Where colored persons, before the passage of this act, shall have undertaken and a reed to occupy the relation to each other of usband and wife, and shall be cohabitin together as such atthe time of its passave, whet ier the rites of marriage sh all have been cefebrated between them or not, they shall be deemed husband and wife, and be entitled to the rights and privileges, and subject to the duties and obligations, of ,that relation in like manner as if they had been duly married, and all their children shall be deemed legitimate, whether born before or after the pass

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age of this act. And when the parties have ceased to cohabit before the passage of this act, in consequence of the death of the woman, or from any other cause, all the children of the woman, recognized by the man to to his, shall be deemed legitimate.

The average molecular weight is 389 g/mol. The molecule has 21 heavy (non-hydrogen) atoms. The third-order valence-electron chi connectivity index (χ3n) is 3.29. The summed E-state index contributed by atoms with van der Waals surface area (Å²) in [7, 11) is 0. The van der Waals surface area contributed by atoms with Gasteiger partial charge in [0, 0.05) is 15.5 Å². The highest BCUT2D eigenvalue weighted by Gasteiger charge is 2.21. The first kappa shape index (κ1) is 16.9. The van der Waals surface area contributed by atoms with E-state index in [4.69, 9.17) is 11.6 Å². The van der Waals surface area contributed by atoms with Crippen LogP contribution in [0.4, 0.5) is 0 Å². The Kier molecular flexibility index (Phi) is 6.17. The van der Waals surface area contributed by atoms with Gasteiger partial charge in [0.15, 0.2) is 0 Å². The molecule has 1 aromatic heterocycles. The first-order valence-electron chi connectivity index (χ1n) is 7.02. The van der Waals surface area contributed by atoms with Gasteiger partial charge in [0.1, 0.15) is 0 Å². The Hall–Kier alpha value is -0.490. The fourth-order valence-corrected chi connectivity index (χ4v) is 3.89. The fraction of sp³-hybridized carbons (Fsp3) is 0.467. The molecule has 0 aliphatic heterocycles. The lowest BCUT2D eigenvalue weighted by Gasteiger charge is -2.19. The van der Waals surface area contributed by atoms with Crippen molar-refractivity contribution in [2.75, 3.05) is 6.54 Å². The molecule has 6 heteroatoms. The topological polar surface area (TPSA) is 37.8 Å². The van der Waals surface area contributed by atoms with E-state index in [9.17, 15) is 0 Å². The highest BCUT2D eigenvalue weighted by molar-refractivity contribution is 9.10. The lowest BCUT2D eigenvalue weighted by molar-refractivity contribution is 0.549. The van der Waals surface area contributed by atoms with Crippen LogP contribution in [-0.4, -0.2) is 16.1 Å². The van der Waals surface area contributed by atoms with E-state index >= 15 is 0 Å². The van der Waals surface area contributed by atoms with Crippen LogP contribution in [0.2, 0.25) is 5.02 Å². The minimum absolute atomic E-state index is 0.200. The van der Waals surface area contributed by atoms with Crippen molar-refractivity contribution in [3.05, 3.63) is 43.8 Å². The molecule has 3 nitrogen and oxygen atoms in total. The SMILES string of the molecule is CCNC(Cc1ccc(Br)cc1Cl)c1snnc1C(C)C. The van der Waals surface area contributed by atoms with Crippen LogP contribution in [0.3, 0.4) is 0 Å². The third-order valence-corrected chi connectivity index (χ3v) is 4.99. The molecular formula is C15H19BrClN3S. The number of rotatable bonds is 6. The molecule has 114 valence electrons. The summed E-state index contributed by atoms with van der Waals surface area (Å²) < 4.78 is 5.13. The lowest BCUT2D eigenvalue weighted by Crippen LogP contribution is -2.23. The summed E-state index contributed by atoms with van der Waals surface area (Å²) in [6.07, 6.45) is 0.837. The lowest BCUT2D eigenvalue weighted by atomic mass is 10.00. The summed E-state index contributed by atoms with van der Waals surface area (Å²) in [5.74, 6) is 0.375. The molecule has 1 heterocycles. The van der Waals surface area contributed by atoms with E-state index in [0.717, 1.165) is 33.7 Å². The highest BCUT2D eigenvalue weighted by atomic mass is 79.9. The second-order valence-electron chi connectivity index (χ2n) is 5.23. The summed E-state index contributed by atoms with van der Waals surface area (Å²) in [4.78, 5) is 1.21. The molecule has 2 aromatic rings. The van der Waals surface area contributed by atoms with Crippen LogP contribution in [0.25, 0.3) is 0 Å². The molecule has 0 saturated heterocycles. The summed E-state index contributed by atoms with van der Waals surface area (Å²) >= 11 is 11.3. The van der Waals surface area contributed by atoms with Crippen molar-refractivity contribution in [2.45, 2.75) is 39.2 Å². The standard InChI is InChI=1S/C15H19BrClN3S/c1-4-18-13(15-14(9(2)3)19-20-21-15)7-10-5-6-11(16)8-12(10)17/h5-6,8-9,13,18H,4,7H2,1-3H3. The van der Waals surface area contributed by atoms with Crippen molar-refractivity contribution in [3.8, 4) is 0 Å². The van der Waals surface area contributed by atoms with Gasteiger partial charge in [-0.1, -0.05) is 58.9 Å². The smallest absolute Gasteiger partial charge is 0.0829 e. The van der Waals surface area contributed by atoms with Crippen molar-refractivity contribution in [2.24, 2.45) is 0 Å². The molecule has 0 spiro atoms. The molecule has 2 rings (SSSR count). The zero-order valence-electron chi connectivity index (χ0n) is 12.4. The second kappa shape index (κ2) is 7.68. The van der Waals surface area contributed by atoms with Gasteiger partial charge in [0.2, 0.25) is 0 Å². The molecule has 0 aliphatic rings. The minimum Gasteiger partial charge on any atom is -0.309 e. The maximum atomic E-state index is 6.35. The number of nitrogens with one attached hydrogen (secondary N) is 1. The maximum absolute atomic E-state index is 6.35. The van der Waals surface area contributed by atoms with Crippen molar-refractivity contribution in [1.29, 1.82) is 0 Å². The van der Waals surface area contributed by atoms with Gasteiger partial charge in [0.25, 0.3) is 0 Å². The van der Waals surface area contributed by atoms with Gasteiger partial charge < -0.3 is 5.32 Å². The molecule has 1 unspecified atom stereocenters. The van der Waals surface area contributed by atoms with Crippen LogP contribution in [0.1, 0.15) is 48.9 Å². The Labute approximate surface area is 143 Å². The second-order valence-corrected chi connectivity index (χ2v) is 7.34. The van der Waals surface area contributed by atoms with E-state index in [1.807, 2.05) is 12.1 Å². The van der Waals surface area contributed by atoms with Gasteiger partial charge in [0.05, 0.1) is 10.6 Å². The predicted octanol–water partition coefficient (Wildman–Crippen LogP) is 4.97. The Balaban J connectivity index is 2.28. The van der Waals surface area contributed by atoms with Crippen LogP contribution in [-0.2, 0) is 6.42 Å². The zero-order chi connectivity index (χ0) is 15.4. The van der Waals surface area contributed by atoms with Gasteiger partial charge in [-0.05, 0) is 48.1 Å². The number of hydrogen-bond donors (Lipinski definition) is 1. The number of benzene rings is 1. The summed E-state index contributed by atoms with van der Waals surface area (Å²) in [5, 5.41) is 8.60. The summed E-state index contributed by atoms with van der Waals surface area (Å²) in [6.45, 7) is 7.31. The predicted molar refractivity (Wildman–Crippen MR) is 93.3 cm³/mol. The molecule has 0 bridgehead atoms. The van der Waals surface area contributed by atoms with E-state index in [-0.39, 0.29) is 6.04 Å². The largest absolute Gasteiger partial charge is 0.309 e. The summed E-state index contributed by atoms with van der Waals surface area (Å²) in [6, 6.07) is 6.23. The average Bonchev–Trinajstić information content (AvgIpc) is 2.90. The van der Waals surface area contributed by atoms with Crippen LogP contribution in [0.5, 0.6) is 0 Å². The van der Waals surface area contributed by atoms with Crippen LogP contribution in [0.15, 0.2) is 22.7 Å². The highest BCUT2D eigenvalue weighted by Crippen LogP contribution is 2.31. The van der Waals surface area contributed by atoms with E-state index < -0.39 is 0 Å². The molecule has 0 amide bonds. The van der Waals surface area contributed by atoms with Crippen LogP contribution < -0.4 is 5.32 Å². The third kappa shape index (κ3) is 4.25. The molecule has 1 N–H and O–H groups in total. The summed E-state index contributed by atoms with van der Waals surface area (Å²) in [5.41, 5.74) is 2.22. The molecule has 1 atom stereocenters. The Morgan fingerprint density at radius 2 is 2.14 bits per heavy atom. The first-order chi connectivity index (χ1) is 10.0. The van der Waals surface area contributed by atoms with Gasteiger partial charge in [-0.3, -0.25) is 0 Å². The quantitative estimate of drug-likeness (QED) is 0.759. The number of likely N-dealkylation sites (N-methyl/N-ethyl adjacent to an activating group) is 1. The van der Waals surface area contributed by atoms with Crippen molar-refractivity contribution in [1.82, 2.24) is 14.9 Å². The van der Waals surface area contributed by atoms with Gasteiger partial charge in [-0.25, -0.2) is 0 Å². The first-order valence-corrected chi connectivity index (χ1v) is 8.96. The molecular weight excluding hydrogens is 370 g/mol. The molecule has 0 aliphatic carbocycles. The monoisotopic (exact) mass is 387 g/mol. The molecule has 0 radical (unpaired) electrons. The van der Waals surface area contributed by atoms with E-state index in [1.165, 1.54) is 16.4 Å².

Bigamy, too, is punished in the case cf the negro as of the white person, and also intermarriage within the prohibited degrees. And all persons oficiating in the rites of marriage without due authority of law are punished by fine and imprisonment. '

Under the old code these provisions applied only to white persons.

Be it enacted, That every person having one fourth or more of negro blood shall be deemed a. colored person, and every person not a colored person having one fourth or more of Indian blood shall be deemed an Indian.

2. All laws in respect to crimes and punishments, and in respect to criminal proceedin s, applicable to white persons, shall apply in lilie manner to colored persons and to Indians, unless when it is otherwise specially provided.